Many post-civil rights and Generation X black political leaders have demonstrated the political and cultural dexterity to move up to statewide office, sometimes in states that have very small black populations, such as Colorado, where 4.3 percent of the residents are black.
Two years ago, Kamala Harris, who is of African-American and Indian-American descent, was elected attorney general of California, a first in a statewide race. Blacks make up only 6.6 percent of state’s population. She is often talked about as a future gubernatorial candidate.
But in Alabama, where black residents make up 26.5 percent of the population, Davis lost his primary for governor in 2010. Similarly, Thurbert Baker lost in the Democratic gubernatorial primary in Georgia, where nearly a third of the residents are black. Baker had been elected state attorney general three times.
For those who manage to win their party’s nominations, general elections have proven to be be extreme long shots.
Johnny DuPree won the Mississippi Democratic primary for governor in 2011, the first African American to do so in recent history. DuPree, 59, the first black mayor of Hattiesburg, lost to his Republican opponent in the general election by 20 percentage points.
Charles Bullock, a political scientist at the University of Georgia, said black candidates in the South, most of who are Democrats, are disadvantaged as much by their party as by their race.
“Georgia and Alabama don’t have any Democrats in statewide office. None,” said Bullock said. “If you’re running statewide and you’re a Democrat, regardless of your ethnicity or your gender, you’re going to lose.”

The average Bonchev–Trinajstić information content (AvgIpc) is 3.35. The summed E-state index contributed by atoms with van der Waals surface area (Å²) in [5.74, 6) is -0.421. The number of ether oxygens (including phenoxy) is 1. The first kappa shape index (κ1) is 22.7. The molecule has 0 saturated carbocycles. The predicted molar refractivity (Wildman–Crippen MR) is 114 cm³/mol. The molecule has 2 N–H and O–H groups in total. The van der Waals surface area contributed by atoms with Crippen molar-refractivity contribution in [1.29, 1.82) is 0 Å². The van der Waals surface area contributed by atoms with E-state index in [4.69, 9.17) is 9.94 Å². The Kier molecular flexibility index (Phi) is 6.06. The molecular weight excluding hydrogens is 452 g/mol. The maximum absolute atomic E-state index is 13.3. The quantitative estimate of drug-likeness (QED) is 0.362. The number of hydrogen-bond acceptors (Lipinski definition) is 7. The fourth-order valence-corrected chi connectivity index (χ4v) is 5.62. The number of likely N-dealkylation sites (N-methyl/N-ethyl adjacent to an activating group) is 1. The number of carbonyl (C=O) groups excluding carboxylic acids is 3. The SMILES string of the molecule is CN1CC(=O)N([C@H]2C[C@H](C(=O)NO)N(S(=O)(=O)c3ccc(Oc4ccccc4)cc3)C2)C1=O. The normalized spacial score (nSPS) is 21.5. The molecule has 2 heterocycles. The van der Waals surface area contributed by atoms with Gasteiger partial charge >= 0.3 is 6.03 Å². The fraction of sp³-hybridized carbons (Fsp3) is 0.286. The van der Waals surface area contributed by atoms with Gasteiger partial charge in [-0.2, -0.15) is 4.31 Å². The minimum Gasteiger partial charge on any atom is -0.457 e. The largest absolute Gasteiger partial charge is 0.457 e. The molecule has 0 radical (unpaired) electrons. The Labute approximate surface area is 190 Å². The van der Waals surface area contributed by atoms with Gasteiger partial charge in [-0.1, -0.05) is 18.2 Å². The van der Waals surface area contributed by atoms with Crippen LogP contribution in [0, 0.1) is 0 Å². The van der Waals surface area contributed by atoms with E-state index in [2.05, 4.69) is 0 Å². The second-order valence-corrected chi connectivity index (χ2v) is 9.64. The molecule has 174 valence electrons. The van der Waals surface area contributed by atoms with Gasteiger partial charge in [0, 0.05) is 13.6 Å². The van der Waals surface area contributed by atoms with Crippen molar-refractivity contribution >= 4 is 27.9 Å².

More than half of the country’s African Americans live in the South, and continued demographic changes could upend its politics over the next two decades. Several states are projected to have populations mostly comprised of people of color.
Already there are signs. Bullock said that in 1996, whites cast 78 percent of all votes; in 2008, the percentage was down to 64 percent.
Bullock said voter rolls show that whites made up less than 60 percent of registered voters in Georgia last year.
Those nonwhite voters will most likely back Democrats, Bullock said. “Unless the Republicans come up with a broader, more encompassing message, all they will succeed in getting is white voters, but they will ultimately run out of white voters.”
“The demographics are changing in favor of minority candidates,” said Andrew Kohut of the Pew Research Center. In addition to population growth among Latinos and Asians, Kohut pointed to a generational change in attitudes about race.
“It’s simple: Generational demographics really favor minority candidates,” he said.